Dr Suzanne McKay, Senior Research Officer, Crop Sciences, SARDI, attended the 19th Reinhardsbrunn symposium: “Modern fungicides and anti-fungal compounds”, held in Friedrichroda, Germany, April 7-11, 2019. The majority of the symposium focussed on aspects of fungicide resistance, including monitoring, risk assessment, molecular mechanisms, management and regulation. Other topics focussed on biorational fungicides/biocontrol, new technologies and applications, and new fungicides. Attendance at the symposium was preceded by a visit to the field headquarters of BASF at Limburgerhof, Germany. Here, Dr McKay spent time in the Fungicide Resistance research groups’ laboratories, led by Dr Gerd Stammler, discussing issues concerning fungicide resistance and observing their resistance testing methods for several plant-pathogen systems including grapevine powdery mildew.
The Reinhardsbrunn symposium: “Modern fungicides and anti-fungal compounds” is held every three years in Friedrichroda, Germany. The symposium brings together scientists from academia, world-leading research institutes and industry all working in the area of fungicides.
The 19th symposium, held from 7 to 11th of April, 2019, attracted over 160 delegates from 23 countries, including four delegates from Australia. Eight of the 11 sessions were dedicated to aspects of fungicide resistance, and the other three covered biorational fungicides/biocontrol, new technologies and applications, and new fungicides. Dr Suzanne McKay, Senior Research Officer, Crop Sciences, SARDI, presented results of her research into fungicide resistance in powdery mildew of grapevines, part of the Wine Australia funded project SAR1702-1.2. Although much of the content of the symposium around the topic of resistance was about cereal pathogens, in particular Zymoseptoria tritici (Septoria leaf blotch of wheat), Pyrenophora teres (barley net blotch), and Phakopsora pachyrhizi (Asian soybean rust), the findings and outcomes are translatable to other pathosystems. Many European countries, USA and Brazil have resistance detection and monitoring research programs, frequently in collaboration with chemical companies. Most monitoring is carried out by detection or quantification of characterised resistance genotypes, commonly genetic mutations. The use of smart trap technologies, integrated with portable real-time sequencing tools, shows potential for use in resistance detection and monitoring. Worldwide incidence of resistance for many fungicide groups including the widely used Demethylation Inhibitors (DMIs) is increasing and spreading, as is the scientific understanding of the complexity of associated resistance mechanisms for the Succinate Dehydrogenase Inhibitors (FRAC group 7), Quinone inside Inhibitors (QiI, FRAC group 21) and QoSI (Quinone inside Inhibitors, FRAC group 45) were presented. Resistance management remains challenging, however, collaboration among chemical companies, research institutions and agricultural enterprises is driving research to improve understanding of resistance mechanism and improve management strategies. Data modelling to predict resistance risk is also contributing to the improvement of resistance management. Novel technologies to improve the effective delivery of fungicides, understand fitness costs in resistant cells and determine resistance mechanisms were also presented. A new DMI fungicide Revysol® from BASF, used for grape powdery mildew, is targeted for release in 2019/20 into Europe and has recently undergone APVMA assessment for approval for release in Australia.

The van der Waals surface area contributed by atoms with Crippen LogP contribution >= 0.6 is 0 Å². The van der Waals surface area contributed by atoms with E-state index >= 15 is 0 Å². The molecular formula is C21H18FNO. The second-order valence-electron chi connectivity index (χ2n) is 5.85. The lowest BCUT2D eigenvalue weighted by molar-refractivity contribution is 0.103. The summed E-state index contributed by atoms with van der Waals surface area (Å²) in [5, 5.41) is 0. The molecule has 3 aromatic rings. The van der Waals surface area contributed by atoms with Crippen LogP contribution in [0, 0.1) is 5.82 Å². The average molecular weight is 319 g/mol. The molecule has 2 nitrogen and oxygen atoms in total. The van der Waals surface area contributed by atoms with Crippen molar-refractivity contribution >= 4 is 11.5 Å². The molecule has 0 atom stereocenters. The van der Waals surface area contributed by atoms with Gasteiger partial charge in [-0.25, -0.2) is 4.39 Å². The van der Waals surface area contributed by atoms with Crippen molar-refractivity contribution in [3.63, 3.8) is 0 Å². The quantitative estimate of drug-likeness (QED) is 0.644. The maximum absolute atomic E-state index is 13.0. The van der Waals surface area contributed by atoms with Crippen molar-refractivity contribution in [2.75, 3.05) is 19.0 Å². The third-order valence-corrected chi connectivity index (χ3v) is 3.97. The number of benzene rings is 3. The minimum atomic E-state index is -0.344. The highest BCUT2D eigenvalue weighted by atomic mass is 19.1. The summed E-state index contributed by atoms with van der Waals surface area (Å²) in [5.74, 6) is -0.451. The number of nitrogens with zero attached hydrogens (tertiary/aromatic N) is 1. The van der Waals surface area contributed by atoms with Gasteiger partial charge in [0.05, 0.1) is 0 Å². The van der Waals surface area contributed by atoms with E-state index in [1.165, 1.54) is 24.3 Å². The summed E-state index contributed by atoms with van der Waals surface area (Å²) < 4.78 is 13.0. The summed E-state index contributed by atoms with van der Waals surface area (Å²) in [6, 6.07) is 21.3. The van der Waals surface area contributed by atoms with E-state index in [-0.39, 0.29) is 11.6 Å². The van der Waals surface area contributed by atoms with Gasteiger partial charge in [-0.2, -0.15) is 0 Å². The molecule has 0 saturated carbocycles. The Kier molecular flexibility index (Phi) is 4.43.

Prior to the symposium, Dr McKay visited the field laboratories of BASF at Limburgerhof, Germany. Her visit was hosted by Dr Gerd Stammler, Principal Scientist of the Fungicide Resistance Research area. Dr Stammler and his team have been working on fungicide resistance of powdery mildew for many years and are very collaborative and readily share knowledge and techniques.
It is essential that Australian researchers working in disease management using fungicides and related chemicals attend this symposium. It is the main forum worldwide for academic and applied researchers as well as representatives from chemical companies to share new knowledge about fungicides. Attendees readily share knowledge and expertise, and present and discuss new developments in a collegiate and collaborative manner. Contacts with leading researchers in this area were maintained and developed, providing additional benefit for future collaboration. The exposure to all aspects of research relating to fungicides, particularly resistance, will continue to benefit a wide range of Australian agricultural industries, in this case the Wine Industry.